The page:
On a few occasions (but growing more over the past few years) you see films get released in the UK before the US and thankfully, this was one of the times, getting to see this film before I saw any spoilers. Now The Lego Movie was one of my favourite films of 2014, I thought it was one of the funniest, smartest family films to come out in a long time, and one of the main reasons for the strong comedy was their version of Batman, voiced by Will Arnett and when I found out there was going to be a film dedicated to this version of Batman, I was excited. My excitement grew with the release of each trailer, those being some of the funniest trailers I’ve seen so my expectations were high, and this film still found a way to surpass my expectations. It’ll be hard for any other animated film released in 2017 to top this one.
The plot of the film focuses on Batman who, aside from spending his nights fighting all of Gotham’s villains, is struggling to deal with the emotional weight of losing his parents and his increased feelings of loneliness. Originally not wanting to start any new relationships he starts getting feelings for the new police commissioner of Gotham, Barbara Gordon, whilst Alfred forces him to look after Dick Grayson, an orphan he accidentally adopted. Whilst dealing with this, The Joker, angry due to the lack of attention he is given by Batman, hatches up a new plan to destroy Gotham with a set of villains never before seen in the city. Now when I went into the film, I didn’t expect a film with emotional weight but that is exactly what I got here. This film does a great job at exploring the psyche of Batman, understanding the damage that Batman is doing to himself psychologically by driving people away and being unwilling to let people into his life. It also shows why Batman is unwilling to do that, the pain of losing his parents still weighing heavily on his mind, creating a brilliant new interpretation of Batman which shows how this attitude of pushing people away is turning him into a bad person.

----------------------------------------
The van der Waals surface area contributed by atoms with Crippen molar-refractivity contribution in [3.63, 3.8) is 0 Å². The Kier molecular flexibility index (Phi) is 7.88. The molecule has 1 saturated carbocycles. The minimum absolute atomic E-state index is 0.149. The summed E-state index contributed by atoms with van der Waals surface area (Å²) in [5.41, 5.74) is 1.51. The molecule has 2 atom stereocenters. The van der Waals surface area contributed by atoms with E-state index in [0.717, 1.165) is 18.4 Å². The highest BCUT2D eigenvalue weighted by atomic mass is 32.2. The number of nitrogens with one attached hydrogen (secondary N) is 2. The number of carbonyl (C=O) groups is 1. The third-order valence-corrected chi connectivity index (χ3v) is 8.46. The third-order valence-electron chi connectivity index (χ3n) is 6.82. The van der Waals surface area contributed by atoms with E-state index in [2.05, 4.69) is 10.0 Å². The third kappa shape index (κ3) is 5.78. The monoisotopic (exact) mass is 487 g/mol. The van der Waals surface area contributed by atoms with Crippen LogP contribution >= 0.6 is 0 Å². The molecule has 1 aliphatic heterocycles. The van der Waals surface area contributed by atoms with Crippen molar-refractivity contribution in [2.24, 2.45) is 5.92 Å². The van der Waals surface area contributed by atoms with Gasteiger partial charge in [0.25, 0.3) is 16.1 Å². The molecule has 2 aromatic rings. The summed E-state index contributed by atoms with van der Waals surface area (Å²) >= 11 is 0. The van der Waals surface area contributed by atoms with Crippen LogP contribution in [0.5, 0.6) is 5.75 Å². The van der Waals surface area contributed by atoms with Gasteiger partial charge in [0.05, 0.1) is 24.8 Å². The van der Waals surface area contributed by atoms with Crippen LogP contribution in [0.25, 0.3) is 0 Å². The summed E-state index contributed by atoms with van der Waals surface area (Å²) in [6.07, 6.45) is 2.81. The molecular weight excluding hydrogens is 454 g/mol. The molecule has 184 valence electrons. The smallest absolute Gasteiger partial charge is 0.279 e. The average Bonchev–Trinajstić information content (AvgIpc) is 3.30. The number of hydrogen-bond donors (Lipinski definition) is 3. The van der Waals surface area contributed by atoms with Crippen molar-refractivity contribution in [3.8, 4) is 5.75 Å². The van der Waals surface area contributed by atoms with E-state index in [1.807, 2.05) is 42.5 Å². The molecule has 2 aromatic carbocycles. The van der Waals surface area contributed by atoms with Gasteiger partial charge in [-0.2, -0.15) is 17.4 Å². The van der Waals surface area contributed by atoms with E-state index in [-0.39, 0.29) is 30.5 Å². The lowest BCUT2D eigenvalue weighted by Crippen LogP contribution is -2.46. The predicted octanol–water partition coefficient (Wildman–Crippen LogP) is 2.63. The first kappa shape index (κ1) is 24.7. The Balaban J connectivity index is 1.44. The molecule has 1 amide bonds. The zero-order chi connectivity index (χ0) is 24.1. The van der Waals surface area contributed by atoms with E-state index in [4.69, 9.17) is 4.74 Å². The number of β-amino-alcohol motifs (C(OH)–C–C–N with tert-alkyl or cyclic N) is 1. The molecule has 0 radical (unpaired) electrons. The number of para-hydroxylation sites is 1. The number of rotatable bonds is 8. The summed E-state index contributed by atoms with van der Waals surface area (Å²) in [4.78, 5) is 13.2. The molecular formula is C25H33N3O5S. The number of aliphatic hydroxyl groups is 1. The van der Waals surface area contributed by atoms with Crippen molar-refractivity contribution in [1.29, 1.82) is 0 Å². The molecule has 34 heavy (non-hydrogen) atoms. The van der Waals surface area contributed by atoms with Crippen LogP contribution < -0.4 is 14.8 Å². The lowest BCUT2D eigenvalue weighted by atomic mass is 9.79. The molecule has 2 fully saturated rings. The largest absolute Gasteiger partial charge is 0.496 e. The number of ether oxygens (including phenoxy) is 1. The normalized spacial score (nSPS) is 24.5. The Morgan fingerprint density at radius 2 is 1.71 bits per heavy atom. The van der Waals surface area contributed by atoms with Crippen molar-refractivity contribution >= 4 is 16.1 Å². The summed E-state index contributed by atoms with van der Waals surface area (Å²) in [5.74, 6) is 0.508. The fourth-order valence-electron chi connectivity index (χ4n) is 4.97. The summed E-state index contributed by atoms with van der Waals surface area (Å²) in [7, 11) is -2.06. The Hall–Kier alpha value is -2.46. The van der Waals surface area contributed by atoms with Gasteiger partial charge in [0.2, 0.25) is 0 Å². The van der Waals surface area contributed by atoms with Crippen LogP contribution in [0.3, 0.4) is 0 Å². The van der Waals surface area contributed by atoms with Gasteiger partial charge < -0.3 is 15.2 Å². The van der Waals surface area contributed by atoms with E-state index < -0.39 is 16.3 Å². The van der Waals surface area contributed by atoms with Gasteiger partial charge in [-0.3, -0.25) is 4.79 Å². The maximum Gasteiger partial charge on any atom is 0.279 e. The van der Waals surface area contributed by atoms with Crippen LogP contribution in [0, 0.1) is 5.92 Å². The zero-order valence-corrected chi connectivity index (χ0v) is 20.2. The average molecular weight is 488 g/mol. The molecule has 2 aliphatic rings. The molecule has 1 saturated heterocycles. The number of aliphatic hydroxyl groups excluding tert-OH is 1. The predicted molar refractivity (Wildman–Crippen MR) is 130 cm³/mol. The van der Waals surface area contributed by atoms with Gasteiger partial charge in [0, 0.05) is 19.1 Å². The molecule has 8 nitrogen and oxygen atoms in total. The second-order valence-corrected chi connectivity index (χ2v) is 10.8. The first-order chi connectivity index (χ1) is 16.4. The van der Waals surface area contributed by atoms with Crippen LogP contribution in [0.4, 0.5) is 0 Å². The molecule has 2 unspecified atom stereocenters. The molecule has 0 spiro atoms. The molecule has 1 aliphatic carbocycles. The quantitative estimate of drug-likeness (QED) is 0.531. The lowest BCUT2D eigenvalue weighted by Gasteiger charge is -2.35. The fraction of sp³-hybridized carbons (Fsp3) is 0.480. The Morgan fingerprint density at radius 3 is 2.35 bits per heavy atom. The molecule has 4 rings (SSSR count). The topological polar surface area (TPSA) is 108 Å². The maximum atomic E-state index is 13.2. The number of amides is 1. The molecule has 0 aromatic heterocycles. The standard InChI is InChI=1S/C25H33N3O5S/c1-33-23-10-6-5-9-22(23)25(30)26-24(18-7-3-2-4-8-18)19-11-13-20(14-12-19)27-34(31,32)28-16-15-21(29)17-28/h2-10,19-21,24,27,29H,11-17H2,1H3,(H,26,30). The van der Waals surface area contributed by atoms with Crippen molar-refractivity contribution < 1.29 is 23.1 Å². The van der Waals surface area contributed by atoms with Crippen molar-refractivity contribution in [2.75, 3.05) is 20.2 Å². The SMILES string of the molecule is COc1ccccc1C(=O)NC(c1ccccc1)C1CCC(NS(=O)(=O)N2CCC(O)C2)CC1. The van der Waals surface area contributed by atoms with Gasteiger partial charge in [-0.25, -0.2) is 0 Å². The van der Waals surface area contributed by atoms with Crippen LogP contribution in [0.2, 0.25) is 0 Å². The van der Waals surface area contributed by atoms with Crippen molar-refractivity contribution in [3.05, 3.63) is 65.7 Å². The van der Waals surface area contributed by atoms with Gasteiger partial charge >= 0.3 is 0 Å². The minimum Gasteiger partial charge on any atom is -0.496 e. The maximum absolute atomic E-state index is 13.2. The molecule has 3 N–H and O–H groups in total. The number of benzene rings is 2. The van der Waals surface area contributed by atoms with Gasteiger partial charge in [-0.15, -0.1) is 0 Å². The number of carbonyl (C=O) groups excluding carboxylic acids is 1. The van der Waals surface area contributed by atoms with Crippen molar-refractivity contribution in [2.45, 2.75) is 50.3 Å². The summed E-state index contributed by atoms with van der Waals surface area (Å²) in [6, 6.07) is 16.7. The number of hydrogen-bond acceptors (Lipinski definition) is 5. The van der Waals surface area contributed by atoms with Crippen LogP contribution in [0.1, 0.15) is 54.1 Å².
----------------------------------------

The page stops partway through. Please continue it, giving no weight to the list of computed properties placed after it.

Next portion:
However, the film is not just a strong exploration of Batman’s psyche, it’s also one of the funniest films I’ve seen in a long time. Like The Lego Movie, the jokes in the film come thick and fast, a lot of them being based on gags in the background. I know I’ve not seen all of the jokes in the film and I look forward to seeing the film again to try and catch more jokes. There are also a lot of jokes making fun of the other versions of Batman, virtually every other version of Batman getting referenced at some point in the film. Most of the references are making fun of either the overt serious of the Christopher Nolan and DCEU versions of Batman, or having some fun jabs at the silliness of the 60s TV series and the Silver Age of comics, using a lot of the more obscure villains from that era in the film. Aside from the DCEU, which gets a lot of jabs, it does feel like the film respects the different versions of Batman and understands how, no matter if it’s treated seriously or ridiculously, Batman is an enduring character.